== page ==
Is more always better? In some cases, yes, but not necessarily if you’re talking specifically about car doors. Let's take a look at the relative merits of three-door versus five-door cars.
Just so we're clear on what we're actually describing: the tailgate is always counted as a door when describing cars, so a three-door car is a hatchback that has two doors at the front, and a five-door is a hatchback that has two front doors and two back doors.
If you're buying new, you may pay more for a five-door car; Ford is advertising a difference of more than £600 between some three-door versions of the new Fiesta and the corresponding five-door. However, the used car market tends to smooth out these differences and anyway, used car prices are so individual, and based on so many variables, that any overall trends in terms of whether a three-door or five-door car is likely to cost you more are fairly meaningless in practice.
Three-door cars do look different from their five-door counterparts, largely because having two rather than four main doors allows the designers more freedom when shaping the side and rear of the car, with sharper back windows helping to create a snappier look overall. Most hot hatches are based on a three-door body shape and some only come as a three-door. Sometimes the three and five-door versions of a car actually have a completely different chassis.
Some more recent models employ concealed door handles on their five-door models for a sleeker overall look, so the styling differences between the two are constantly changing.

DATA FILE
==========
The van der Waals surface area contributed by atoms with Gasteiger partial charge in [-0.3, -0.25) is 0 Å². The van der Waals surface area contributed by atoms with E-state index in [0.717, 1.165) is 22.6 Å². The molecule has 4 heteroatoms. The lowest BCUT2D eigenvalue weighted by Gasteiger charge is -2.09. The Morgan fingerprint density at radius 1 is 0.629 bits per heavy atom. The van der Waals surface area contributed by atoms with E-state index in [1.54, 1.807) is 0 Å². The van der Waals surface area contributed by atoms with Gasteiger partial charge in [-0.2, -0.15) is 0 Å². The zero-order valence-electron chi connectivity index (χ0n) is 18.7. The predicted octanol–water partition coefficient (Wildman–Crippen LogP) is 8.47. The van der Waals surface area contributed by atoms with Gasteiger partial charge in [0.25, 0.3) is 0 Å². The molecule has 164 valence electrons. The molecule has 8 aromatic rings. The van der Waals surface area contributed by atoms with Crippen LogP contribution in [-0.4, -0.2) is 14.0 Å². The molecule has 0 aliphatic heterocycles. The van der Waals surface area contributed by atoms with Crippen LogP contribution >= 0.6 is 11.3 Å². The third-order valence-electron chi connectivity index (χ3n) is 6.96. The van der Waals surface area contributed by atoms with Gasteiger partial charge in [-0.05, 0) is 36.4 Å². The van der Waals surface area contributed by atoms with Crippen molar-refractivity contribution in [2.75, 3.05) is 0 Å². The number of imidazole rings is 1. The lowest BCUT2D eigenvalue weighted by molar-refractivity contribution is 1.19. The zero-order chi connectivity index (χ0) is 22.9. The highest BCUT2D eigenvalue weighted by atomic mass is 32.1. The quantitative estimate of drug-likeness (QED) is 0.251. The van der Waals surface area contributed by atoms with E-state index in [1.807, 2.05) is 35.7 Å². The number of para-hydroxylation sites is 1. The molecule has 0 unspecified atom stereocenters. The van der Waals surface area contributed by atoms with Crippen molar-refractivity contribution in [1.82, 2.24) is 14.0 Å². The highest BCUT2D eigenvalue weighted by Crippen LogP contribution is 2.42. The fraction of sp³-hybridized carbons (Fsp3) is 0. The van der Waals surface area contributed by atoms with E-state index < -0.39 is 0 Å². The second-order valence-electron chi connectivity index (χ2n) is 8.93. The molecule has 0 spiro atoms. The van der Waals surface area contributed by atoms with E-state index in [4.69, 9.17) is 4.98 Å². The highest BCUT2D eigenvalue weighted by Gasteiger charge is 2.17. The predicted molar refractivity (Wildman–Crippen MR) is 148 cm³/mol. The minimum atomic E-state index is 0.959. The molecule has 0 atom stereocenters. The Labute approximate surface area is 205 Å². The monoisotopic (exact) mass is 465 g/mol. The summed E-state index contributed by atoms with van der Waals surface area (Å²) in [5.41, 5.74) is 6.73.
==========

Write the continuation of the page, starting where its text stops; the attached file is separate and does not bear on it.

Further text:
The biggest difference between three-door and five-door cars is practicality. Five-door cars are more accessible for rear passengers, particularly for those with limited mobility. Strapping children in or fitting a child seat in the back of a five-door model is simpler too, which is why those with young families tend to prefer them. Finally, a five-door enables better access for the emergency services in the event of an accident.
That said, many motorists that choose three-door vehicles rarely carry passengers in the back seats, so with wider opening front doors these models can be more suitable for front seat passengers and drivers.
It’s usually easier to fold the seats and get a lot of luggage into a five-door car as you can open the rear up, but overall luggage space and rear legroom are generally similar in both three- and five-door models, as both body types will have the same dimensions and wheelbase.
Whether you’re looking for the practicality of a five-door or the style of a three-door, here at Carwise Group we've got a huge range of pre-owned cars for sale at our dealerships in Maidstone, Harlow and Dunstable– all with both style and substance. You can see all our stock online, and call us at your nearest dealership to book a test drive.